7k views

What is the meaning of “paint it black” and when to use it?

I stumbled upon the phrase "paint it black" in a tv series (Elementary) and was wondering what does it exactly mean? Also, in which situations would you use it normally? Except when you tell the ...
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1answer
32 views

What does «spec-speak» mean?

There is a sentence in this article: Continue reading to begin your crash course in PC spec-speak. Googling gave some links to MaximumPC and another article with the title «Architectual ...
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1answer
57 views

Is it okay to use “to have a picture of something” when you mean having an idea and a qualitative understanding of sth?

I want to use "to have a picture of ..." in a sentence like this: to have a picture of this process we applied some theory to the system ... Which by "to have a picture" i mean to have a ...
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1answer
67 views

On a side note vs. on a different note?

Is it grammatically correct if I write: On a side note, should I expect an e-mail/telephone call from you confirming my NHO date? I am not sure if you are able to obtain/verify all the required ...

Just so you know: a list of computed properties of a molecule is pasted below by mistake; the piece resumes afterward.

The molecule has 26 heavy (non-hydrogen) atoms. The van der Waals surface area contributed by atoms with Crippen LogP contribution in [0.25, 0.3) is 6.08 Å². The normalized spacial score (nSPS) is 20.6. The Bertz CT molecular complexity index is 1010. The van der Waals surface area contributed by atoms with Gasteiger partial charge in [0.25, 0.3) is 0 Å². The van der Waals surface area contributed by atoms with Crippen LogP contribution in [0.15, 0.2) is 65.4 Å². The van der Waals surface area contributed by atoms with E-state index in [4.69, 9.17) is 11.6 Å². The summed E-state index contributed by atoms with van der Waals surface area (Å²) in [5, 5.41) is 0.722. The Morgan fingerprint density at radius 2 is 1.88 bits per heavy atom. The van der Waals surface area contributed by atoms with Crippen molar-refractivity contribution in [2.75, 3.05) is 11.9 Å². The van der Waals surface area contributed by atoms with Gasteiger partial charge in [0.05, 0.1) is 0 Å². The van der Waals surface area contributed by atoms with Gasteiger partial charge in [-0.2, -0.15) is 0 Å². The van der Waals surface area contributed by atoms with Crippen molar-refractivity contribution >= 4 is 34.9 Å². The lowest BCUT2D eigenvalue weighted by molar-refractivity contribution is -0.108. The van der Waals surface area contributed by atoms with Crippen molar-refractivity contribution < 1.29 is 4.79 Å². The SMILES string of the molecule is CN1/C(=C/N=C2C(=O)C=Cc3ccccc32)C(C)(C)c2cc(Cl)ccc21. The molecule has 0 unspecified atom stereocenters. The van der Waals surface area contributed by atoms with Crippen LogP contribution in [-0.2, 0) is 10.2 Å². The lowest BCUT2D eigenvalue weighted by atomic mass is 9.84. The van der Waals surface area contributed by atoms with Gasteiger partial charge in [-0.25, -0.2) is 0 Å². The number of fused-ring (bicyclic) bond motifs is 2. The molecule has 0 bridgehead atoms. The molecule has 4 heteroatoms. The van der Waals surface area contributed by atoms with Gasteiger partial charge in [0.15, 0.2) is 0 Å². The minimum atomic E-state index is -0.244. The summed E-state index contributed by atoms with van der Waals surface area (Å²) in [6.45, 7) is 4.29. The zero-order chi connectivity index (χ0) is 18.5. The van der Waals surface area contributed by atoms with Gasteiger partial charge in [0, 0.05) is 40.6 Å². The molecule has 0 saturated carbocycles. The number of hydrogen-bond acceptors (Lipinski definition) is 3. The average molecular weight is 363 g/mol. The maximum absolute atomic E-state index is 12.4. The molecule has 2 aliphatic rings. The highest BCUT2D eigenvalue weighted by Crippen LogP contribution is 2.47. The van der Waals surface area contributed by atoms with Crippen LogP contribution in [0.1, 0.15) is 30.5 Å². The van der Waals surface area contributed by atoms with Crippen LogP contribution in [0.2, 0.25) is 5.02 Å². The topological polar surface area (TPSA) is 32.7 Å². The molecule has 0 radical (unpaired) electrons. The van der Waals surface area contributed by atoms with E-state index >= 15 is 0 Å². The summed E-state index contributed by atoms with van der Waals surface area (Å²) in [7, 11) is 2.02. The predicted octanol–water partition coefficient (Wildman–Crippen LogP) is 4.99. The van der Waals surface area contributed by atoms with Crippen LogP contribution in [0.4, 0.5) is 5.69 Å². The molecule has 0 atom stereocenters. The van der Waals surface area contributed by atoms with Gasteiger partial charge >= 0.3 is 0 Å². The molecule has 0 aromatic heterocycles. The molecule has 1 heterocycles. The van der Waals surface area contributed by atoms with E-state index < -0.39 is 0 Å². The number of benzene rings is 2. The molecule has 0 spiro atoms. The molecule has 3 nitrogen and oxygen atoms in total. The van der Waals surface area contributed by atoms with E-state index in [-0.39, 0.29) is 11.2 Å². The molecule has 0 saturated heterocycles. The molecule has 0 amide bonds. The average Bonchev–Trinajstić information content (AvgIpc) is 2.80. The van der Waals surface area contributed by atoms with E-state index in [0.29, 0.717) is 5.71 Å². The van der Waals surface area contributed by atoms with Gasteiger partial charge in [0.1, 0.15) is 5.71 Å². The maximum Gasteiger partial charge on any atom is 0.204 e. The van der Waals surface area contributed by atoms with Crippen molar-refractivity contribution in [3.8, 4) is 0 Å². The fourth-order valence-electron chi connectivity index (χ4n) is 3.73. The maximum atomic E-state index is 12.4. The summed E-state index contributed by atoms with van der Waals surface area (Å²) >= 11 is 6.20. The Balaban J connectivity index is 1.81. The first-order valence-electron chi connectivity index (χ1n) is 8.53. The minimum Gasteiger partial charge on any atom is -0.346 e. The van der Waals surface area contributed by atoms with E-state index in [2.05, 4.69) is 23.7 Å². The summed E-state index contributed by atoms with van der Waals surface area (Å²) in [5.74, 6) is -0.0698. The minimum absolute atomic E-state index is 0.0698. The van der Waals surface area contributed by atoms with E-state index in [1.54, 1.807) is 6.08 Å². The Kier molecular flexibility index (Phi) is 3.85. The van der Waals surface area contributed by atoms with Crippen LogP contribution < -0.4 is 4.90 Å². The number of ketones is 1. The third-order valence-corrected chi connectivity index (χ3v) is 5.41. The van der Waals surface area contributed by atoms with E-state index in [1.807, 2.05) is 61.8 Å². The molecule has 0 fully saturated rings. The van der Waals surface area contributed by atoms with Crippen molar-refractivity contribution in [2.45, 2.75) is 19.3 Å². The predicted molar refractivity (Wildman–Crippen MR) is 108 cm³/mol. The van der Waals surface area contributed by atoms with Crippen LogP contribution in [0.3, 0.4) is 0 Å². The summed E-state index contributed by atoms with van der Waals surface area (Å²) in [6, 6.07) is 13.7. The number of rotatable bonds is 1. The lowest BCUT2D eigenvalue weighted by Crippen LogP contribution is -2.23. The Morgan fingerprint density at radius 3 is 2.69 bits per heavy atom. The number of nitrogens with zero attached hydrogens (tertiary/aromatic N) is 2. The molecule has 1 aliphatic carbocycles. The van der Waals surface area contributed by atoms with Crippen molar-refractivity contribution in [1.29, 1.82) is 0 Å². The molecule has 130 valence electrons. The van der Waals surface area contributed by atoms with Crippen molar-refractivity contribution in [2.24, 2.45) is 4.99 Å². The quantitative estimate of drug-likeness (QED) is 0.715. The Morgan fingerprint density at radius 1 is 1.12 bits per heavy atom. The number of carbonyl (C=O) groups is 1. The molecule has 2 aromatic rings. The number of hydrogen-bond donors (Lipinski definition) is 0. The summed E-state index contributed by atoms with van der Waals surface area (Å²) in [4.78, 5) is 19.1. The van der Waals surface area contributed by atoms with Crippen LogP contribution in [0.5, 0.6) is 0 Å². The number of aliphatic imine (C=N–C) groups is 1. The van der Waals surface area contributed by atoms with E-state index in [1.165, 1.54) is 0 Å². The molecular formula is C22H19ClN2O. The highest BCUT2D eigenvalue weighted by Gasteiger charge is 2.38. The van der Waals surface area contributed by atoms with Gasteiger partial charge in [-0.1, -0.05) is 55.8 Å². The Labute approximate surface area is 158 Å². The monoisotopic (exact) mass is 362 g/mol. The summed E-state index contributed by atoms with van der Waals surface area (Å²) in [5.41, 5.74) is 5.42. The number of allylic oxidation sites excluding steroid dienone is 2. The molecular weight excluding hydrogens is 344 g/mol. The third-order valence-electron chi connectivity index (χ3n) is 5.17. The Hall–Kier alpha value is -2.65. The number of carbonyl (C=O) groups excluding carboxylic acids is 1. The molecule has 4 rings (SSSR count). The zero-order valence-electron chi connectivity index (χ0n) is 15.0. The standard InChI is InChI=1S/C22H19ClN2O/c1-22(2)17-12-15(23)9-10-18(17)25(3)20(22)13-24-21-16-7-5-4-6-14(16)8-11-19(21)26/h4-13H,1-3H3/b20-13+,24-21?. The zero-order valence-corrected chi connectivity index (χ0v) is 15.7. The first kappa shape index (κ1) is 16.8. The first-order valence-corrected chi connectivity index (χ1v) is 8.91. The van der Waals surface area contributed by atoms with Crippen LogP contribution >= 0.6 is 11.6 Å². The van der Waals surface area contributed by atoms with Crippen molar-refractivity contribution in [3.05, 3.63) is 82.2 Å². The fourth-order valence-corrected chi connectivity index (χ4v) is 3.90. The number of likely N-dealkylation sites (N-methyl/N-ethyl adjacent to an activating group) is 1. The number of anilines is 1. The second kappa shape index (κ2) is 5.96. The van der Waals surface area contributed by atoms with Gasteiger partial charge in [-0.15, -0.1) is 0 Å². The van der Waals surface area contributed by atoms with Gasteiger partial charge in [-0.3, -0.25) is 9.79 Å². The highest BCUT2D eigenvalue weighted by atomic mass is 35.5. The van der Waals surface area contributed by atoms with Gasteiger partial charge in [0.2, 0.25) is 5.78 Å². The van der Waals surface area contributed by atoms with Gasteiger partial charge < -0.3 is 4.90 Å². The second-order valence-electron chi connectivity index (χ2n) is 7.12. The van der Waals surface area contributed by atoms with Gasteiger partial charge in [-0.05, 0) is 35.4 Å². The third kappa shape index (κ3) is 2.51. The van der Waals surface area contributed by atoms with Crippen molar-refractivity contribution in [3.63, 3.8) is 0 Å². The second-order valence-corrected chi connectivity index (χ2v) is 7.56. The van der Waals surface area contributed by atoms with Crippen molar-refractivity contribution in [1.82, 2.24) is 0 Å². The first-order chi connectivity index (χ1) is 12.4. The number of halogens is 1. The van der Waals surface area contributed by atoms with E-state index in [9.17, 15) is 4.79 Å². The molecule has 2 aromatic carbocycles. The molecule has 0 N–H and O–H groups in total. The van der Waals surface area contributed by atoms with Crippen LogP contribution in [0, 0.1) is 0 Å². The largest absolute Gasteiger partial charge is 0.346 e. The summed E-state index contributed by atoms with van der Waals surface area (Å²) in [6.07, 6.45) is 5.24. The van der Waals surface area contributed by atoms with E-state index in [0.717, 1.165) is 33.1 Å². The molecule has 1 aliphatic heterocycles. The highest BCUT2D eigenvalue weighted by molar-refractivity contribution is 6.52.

3
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2answers
56 views

Joining phrases, how to exactly use idioms like “with regard to”, “as regard”, “in respect”

My question may sound repetitive; I've been sifting through whole Internet and I haven't found a clear and comprehensive description about how to utilise idioms like: Regarding With regard to In ...
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6answers
34k views

What is the origin of the saying, “faint heart never won fair lady”?

Having heard the phrase, "faint heart never won fair lady" for the third time in very short span, I'm determined to find out its origin. Unfortunately, when I Google, I'm getting a bunch of ...
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1answer
45 views

Meaning of “___ does not pretend to speak for everyone”

"The committee does not pretend to speak for every member of the association" What are some of the meanings behind the sentence above? Is this sentence used to suggest that the committee works hard ...
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3answers
1k views

How far (technically) is a “stone's throw?”

A "stone's throw" means a short distance. Questions: (1) How far--technically-- is a stone's throw in terms of its usage? (i.e., Can you use it for a few feet as well as a mile away?) (2) Is it ...
2
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3answers
88 views

A specific expression that means “a child is the exact opposite of his parent(s)”

I am looking for a specific expression or phrase that means "a child is the exact opposite of his parent(s)" Is there an opposite idiom, phrase or expression of the saying: Like father, like ...
3
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2answers
58 views

to almost meet someone at some place

Is there a common way to say in English that two people were in the same place but didn't know at the time about each other and eventually didn't meet? I know one can say they passed each other on ...